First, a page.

I can't tell you how many times I've found skin breakdown in this area because no one ever looks. And it's so simple to prevent.
  11. by   UM Review RN
    Quote from wannabemw
    Without a doubt: oral care! I cannot tell you how many times that as a student I dx (dare I say it?) black hairy tongue

    And now that I was actually a patient this week (had surg on Monday) I still say oral care.

    I also agree that we cannot ever find enough time to do those ever-so-cherished back rubs. I have actually seen prevention of skin breakdown b/c of backrubs. Had 86y/o dementia pt benefit b/c of it.

    I SWEAR it's the TRUTH! (sad isn't it?)
    :smiletea2:
    ~MJ
    I know that massage definitely does a lot to kill my aches and pains, so yeah, I believe you.

    It's a shame we don't have the time to try and teach non-pharmaceutical interventions. They were always a huge part of what made nursing so unique to healthcare.
    Last edit by UM Review RN on Dec 23, '06
  12. by   chenoaspirit
    I can honestly say that 2 nights ago I gave one of my patients a back rub. She was in with a bowel obstruction and had a colectomy and had chronic back probs. Lying in the bed so long had made her back hurt, pain meds didnt touch the pain. I applied heat packs, which didnt help. I finally eased her up in the bed and gave her a back rub with baby lotion. The look on her face was priceless. And it did help.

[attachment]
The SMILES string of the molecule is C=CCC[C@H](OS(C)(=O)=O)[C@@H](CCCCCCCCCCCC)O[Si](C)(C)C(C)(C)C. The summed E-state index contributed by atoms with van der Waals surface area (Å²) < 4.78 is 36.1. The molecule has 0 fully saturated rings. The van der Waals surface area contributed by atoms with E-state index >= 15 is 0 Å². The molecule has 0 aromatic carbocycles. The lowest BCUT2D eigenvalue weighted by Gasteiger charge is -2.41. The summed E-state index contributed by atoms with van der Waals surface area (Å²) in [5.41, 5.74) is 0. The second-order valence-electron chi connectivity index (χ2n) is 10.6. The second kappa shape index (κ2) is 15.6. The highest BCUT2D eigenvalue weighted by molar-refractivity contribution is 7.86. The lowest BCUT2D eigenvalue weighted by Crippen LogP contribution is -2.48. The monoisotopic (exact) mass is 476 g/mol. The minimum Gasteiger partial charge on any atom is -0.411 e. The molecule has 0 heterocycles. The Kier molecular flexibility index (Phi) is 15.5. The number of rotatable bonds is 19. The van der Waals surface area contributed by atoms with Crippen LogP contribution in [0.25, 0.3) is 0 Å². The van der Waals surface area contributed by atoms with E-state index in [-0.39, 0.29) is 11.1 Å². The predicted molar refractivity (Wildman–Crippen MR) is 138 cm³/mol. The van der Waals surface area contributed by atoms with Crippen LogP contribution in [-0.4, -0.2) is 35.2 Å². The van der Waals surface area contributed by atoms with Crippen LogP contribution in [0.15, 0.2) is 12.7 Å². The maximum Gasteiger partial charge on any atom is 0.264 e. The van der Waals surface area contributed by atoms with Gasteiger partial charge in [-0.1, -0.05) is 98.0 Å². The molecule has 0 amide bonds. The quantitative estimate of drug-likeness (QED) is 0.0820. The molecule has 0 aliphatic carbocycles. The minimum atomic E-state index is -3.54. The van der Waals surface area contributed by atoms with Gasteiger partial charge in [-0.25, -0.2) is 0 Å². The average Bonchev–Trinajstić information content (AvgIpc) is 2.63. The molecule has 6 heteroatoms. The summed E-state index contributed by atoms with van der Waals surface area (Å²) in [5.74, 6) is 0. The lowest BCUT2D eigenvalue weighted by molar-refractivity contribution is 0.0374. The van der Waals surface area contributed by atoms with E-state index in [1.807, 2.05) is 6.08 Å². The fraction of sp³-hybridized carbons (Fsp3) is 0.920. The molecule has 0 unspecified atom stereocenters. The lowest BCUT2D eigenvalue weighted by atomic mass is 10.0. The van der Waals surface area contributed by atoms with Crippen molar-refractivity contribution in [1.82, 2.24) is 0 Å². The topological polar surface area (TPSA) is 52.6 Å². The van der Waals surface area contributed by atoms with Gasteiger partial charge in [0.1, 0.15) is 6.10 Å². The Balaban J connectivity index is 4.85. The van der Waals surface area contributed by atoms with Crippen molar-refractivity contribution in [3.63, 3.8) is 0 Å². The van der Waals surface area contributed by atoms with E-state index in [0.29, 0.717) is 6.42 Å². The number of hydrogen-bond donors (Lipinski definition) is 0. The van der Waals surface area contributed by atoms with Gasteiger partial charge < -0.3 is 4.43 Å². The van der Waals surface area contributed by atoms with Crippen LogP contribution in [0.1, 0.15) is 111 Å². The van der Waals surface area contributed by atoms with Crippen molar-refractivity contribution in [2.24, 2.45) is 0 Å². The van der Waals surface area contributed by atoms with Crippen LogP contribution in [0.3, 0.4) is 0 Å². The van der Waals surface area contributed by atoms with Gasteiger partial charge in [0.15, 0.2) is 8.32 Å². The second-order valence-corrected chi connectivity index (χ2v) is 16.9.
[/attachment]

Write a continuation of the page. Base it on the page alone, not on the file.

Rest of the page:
IV's are definitely one at our hospital too that gets overlooked, they do not get changed when they need to be. The previous nurse will say "I didnt because it looks good and has good blood return". Well, if they are a HARD stick, maybe. But not when they have veins that look like garden hoses. We are sooooo short-staffed and overworked, we honestly dont have time to do the things that need to get done. Last night, we had ONE assistant on the entire floor. How on earth was she supposed to be able to provide care to everyone. Its horrible. The ones who decide to short staff will be the ones in that bed one day and then they will see what these patients are going through. Its sad.
  13. by   talaxandra
    After a patient develpoed a septic IV site it's hospital-wide policy that all cannulae are changed every 72 hours, so that's not a problem here. But I have to agree with everyone else - mouth care closely followed by bowel regime. The latter is not helped by residents who write elderly patients up for a number of strong analgesics and no aperients, which I see over and over. Argh!